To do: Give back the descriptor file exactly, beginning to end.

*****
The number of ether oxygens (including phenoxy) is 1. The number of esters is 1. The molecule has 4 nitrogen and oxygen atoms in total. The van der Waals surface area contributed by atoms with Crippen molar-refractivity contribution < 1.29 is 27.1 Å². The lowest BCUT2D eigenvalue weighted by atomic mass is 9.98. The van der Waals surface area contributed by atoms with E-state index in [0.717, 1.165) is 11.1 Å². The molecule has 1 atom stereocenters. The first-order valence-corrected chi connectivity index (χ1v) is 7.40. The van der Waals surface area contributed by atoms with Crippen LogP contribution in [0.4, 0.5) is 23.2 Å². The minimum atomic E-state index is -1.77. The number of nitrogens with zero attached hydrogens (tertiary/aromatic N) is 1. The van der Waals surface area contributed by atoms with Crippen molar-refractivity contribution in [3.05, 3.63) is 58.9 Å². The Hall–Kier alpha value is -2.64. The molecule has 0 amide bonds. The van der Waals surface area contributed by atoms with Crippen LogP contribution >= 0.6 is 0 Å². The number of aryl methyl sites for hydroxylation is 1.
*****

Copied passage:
The number of ether oxygens (including phenoxy) is 1. The number of esters is 1. The molecule has 4 nitrogen and oxygen atoms in total. The van der Waals surface area contributed by atoms with Crippen molar-refractivity contribution < 1.29 is 27.1 Å². The lowest BCUT2D eigenvalue weighted by atomic mass is 9.98. The van der Waals surface area contributed by atoms with E-state index in [0.717, 1.165) is 11.1 Å². The molecule has 1 atom stereocenters. The first-order valence-corrected chi connectivity index (χ1v) is 7.40. The van der Waals surface area contributed by atoms with Crippen LogP contribution in [0.4, 0.5) is 23.2 Å². The minimum atomic E-state index is -1.77. The number of nitrogens with zero attached hydrogens (tertiary/aromatic N) is 1. The van der Waals surface area contributed by atoms with Crippen molar-refractivity contribution in [3.05, 3.63) is 58.9 Å². The Hall–Kier alpha value is -2.64. The molecule has 0 amide bonds. The van der Waals surface area contributed by atoms with Crippen LogP contribution >= 0.6 is 0 Å². The number of aryl methyl sites for hydroxylation is 1.